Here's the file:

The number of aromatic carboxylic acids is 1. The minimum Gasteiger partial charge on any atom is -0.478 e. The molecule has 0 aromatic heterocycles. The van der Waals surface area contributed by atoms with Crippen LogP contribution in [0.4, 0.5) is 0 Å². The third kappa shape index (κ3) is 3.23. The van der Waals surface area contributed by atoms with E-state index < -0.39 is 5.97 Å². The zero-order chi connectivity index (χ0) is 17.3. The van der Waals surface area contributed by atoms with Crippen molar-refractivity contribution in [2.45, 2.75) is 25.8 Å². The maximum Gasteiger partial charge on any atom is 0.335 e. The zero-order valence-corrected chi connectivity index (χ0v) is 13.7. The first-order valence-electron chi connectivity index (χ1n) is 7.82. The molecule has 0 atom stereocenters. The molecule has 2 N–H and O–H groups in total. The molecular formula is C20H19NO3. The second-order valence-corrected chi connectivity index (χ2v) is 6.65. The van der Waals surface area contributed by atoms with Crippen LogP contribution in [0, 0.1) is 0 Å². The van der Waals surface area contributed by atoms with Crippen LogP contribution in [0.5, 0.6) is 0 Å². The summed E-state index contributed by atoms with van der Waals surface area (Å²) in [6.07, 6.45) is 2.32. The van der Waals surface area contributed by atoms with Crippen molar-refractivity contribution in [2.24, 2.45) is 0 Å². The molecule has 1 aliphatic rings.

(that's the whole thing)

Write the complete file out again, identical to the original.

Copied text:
The number of aromatic carboxylic acids is 1. The minimum Gasteiger partial charge on any atom is -0.478 e. The molecule has 0 aromatic heterocycles. The van der Waals surface area contributed by atoms with Crippen LogP contribution in [0.4, 0.5) is 0 Å². The third kappa shape index (κ3) is 3.23. The van der Waals surface area contributed by atoms with E-state index < -0.39 is 5.97 Å². The zero-order chi connectivity index (χ0) is 17.3. The van der Waals surface area contributed by atoms with Crippen molar-refractivity contribution in [2.45, 2.75) is 25.8 Å². The maximum Gasteiger partial charge on any atom is 0.335 e. The zero-order valence-corrected chi connectivity index (χ0v) is 13.7. The first-order valence-electron chi connectivity index (χ1n) is 7.82. The molecule has 0 atom stereocenters. The molecule has 2 N–H and O–H groups in total. The molecular formula is C20H19NO3. The second-order valence-corrected chi connectivity index (χ2v) is 6.65. The van der Waals surface area contributed by atoms with Crippen LogP contribution in [0, 0.1) is 0 Å². The van der Waals surface area contributed by atoms with Crippen LogP contribution in [0.5, 0.6) is 0 Å². The summed E-state index contributed by atoms with van der Waals surface area (Å²) in [6.07, 6.45) is 2.32. The van der Waals surface area contributed by atoms with Crippen molar-refractivity contribution in [2.24, 2.45) is 0 Å². The molecule has 1 aliphatic rings.